Wednesday, May 24, 2023
Immigration Article of the Day: "Improve Your Privileges While They Stay": A Guide to Improve the Privileges of U.S. Citizenship for Everybody by Joshua J. Schroeder
"Improve Your Privileges While They Stay": A Guide to Improve the Privileges of U.S. Citizenship for Everybody by Joshua J. Schroeder, Touro Law Review, Forthcoming
In 1767, the young Phillis Wheatley wrote from her position of slavery in the Wheatley home of Boston to “ye sons of Science” at Harvard College, telling them to “[i]mprove your privileges while they stay.” She beheld the startling privileges of learning and discovery bestowed upon an elite group of young, rich, white men in Boston and celebrated their privileges. Neither did she scorn those whose luck had placed a bounty of privilege upon their laps, for she likely planned to share in that bounty herself, one day.
When she was only 13 or 14, Wheatley sublimely encouraged grown men to improve: “Caress, redeem each moment, which with haste / Bears on its rapid wing Eternal bliss.” Years later, Wheatley showed white Bostonians how to improve their privileges by her own example, when she secured her place as the John Milton of the American Revolution. In order to improve her privileges in this way, she had to print her books in England and import them into America for sale.
After Wheatley’s revolutionary successes, the framers of the Patent & Copyright Clause James Madison and James Wilson seemed to take preexisting author owned copyrights in America for granted. But without Wheatley’s specific fashion of improving her own privileges internationally, there really was no such thing as preexisting common law (i.e., author owned) copyrights in England. Phillis Wheatley was the first to redeem Milton’s poetry by claiming it for the side of heaven in the United States.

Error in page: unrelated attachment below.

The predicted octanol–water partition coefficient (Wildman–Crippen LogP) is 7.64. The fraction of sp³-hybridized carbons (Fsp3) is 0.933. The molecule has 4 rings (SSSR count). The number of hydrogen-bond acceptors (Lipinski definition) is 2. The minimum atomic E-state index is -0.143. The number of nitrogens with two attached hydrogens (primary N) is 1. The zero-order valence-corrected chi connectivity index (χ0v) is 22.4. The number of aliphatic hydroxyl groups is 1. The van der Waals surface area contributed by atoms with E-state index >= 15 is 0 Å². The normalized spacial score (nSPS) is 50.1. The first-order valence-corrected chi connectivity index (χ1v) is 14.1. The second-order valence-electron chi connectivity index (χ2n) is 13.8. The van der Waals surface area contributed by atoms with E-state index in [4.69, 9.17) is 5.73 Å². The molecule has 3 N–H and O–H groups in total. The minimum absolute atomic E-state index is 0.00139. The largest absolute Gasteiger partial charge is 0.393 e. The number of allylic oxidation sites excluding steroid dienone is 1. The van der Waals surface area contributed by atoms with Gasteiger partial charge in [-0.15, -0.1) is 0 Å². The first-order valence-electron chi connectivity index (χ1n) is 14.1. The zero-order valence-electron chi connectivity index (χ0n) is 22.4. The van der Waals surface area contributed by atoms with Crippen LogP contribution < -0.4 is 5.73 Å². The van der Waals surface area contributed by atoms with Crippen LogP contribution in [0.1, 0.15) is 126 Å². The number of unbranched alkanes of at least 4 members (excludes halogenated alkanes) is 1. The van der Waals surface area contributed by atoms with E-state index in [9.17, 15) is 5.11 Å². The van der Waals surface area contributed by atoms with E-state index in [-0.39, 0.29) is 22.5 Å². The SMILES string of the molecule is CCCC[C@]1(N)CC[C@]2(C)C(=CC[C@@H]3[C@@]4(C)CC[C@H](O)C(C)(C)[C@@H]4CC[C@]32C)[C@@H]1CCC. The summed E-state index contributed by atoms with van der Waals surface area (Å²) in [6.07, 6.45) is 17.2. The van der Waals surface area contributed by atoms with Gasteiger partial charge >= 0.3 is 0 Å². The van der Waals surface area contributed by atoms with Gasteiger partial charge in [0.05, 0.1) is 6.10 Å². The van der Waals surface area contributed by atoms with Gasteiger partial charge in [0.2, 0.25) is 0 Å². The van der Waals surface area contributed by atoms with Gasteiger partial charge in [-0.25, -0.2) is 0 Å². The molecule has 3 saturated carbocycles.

The lords and judges of England guessed at the basis for common law in the attestation of an author’s name, but their common law theories were all desolated by the House of Lords in 1774. Also, the printers of Boston likely would not have invited Wheatley to print as the owner of her own works so she sought an international deal. Luckily for all, Wheatley managed to print and export her books from London to America before 1774.
Eventually, the privileges of the arts and sciences were opened to women and black people respectively throughout the United States under the auspices of Wheatley’s original copyright. Many gradually inherited the privileges of the few, and Wheatley intended the privileges she represented to be shared more broadly still throughout the earth. This article is dedicated to the international expansion of U.S. citizenship privileges, by following the advice of Phillis Wheatley to improve our privileges while they stay.
The article champions the right to travel and is a response to contemporary U.S. immigration policies.